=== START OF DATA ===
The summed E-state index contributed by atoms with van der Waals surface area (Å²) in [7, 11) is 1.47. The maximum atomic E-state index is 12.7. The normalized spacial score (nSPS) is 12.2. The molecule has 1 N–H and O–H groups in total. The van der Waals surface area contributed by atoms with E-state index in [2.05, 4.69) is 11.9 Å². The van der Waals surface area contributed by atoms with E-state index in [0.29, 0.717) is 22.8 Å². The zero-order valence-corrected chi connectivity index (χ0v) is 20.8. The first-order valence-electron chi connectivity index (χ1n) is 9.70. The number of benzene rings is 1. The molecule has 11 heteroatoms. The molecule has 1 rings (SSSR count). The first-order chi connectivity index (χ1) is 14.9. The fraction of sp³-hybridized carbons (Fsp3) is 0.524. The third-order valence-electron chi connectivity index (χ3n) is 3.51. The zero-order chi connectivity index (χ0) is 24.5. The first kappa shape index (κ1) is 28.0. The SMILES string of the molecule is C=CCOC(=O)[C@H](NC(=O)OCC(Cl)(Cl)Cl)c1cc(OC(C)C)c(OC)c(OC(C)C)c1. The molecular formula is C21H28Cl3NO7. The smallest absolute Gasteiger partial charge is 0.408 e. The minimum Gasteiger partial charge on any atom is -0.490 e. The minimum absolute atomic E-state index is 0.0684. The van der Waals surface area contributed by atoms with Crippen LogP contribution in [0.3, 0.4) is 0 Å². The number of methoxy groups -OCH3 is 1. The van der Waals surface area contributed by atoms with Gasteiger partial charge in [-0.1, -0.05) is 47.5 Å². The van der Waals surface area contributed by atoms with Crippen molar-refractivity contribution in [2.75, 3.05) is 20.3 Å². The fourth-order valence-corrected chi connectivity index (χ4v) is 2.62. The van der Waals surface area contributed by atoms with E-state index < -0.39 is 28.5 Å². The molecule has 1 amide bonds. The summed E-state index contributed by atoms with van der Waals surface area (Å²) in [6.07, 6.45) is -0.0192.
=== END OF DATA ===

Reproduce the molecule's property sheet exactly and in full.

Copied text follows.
The summed E-state index contributed by atoms with van der Waals surface area (Å²) in [7, 11) is 1.47. The maximum atomic E-state index is 12.7. The normalized spacial score (nSPS) is 12.2. The molecule has 1 N–H and O–H groups in total. The van der Waals surface area contributed by atoms with E-state index in [2.05, 4.69) is 11.9 Å². The van der Waals surface area contributed by atoms with E-state index in [0.29, 0.717) is 22.8 Å². The zero-order valence-corrected chi connectivity index (χ0v) is 20.8. The first-order valence-electron chi connectivity index (χ1n) is 9.70. The number of benzene rings is 1. The molecule has 11 heteroatoms. The molecule has 1 rings (SSSR count). The first-order chi connectivity index (χ1) is 14.9. The fraction of sp³-hybridized carbons (Fsp3) is 0.524. The third-order valence-electron chi connectivity index (χ3n) is 3.51. The zero-order chi connectivity index (χ0) is 24.5. The first kappa shape index (κ1) is 28.0. The SMILES string of the molecule is C=CCOC(=O)[C@H](NC(=O)OCC(Cl)(Cl)Cl)c1cc(OC(C)C)c(OC)c(OC(C)C)c1. The molecular formula is C21H28Cl3NO7. The smallest absolute Gasteiger partial charge is 0.408 e. The minimum Gasteiger partial charge on any atom is -0.490 e. The minimum absolute atomic E-state index is 0.0684. The van der Waals surface area contributed by atoms with Crippen LogP contribution in [0.3, 0.4) is 0 Å². The number of methoxy groups -OCH3 is 1. The van der Waals surface area contributed by atoms with Gasteiger partial charge in [-0.1, -0.05) is 47.5 Å². The van der Waals surface area contributed by atoms with Crippen molar-refractivity contribution in [2.75, 3.05) is 20.3 Å². The fourth-order valence-corrected chi connectivity index (χ4v) is 2.62. The van der Waals surface area contributed by atoms with E-state index < -0.39 is 28.5 Å². The molecule has 1 amide bonds. The summed E-state index contributed by atoms with van der Waals surface area (Å²) in [6.07, 6.45) is -0.0192.